In the event you experience an injury on the premises of someone’s property (private or public), on the job, or in an auto or boating accident, be forewarned that there are pitfalls that await you when you process your claim with any insurance companies involved. Sometimes knowing what not to do is the most helpful information to have. For the purposes of this blog we’ve decided to take that approach by giving you 5 pieces of bad advice. Here’s what not to do:
For the purposes of this blog we’ve decided to take that approach by giving you 5 pieces of bad advice. Here’s what not to do:
BAD ADVICE TIP #1
Go Ahead & Sign Any Paperwork
Before you speak with any attorney, it’s best not to serve anything at all. The same goes for recorded statements – don’t. Insurance claims adjusters could try to use these against you. Your attorney can help you know what’s okay to sign and what’s okay to say to protect yourself.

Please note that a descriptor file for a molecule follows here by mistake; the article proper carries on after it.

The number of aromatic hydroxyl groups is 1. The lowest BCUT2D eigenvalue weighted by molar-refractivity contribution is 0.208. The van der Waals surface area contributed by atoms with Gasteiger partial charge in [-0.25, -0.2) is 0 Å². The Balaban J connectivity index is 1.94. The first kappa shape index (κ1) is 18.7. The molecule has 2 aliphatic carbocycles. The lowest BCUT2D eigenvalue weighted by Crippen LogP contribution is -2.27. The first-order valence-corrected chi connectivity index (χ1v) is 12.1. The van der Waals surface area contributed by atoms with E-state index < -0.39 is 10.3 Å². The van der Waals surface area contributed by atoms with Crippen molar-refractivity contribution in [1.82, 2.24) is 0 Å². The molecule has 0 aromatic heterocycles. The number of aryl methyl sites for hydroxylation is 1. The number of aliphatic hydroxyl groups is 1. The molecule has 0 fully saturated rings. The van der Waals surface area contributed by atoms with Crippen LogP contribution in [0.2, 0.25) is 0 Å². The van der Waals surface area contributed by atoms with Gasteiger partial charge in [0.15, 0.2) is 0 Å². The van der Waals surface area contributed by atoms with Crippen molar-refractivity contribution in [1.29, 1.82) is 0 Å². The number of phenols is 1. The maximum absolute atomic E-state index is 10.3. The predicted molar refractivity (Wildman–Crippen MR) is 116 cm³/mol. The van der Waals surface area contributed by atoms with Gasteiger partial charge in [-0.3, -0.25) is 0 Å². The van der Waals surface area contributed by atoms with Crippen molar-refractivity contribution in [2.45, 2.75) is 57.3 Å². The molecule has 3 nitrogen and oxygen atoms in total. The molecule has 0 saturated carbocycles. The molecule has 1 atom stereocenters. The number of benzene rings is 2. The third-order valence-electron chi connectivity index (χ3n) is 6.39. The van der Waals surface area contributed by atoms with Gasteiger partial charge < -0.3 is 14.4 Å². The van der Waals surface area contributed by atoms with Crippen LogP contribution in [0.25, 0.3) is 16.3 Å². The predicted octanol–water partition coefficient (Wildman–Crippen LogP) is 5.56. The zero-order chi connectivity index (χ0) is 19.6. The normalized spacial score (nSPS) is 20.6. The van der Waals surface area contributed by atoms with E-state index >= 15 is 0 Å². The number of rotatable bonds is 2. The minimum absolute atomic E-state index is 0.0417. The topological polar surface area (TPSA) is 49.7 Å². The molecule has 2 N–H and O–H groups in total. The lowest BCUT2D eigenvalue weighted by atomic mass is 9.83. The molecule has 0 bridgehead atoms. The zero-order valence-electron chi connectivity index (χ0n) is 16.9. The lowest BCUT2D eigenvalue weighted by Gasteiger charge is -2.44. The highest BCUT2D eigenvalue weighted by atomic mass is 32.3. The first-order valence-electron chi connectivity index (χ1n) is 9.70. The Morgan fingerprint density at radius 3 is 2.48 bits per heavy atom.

BAD ADVICE TIP #2
Let Your Guard Down With The Claim’s Adjuster
We know he’s nice. Yes, we know she smiles a lot and is comfortable to talk to. But beware! Getting too comfortable with your claims adjuster could arm them with information they could use to withhold the compensation you and your family deserve.
BAD ADVICE TIP #3
Share As Much Personal Information As You Can
You may be asked about your family and their medical history. Your claims adjuster is not just making polite conversation. Questions may come about the names of your doctors. You don’t have to answer these questions.
BAD ADVICE TIP #4
Give A Status Update On Your Injury
Any detail you share about your injuries can be used against you. So don’t give those details. Also, you’ll be asked to sign a release to make your medical records known. No matter how confident you feel about what they’ll find, don’t sign the release.
BAD ADVICE TIP #5
Take Settlement Before You Know The Full Extent Of Your Injuries
A good personal injury attorney can help you navigate these troubled waters. Sometimes a settlement may seem like a lot of money, but it would not be prudent to agree to it until you have thorough understood the extent of your medical bills, the ongoing medical care costs, loss of wages, loss of work benefits, and what it may cost to deal with the emotional trauma caused by the injury and it’s effects.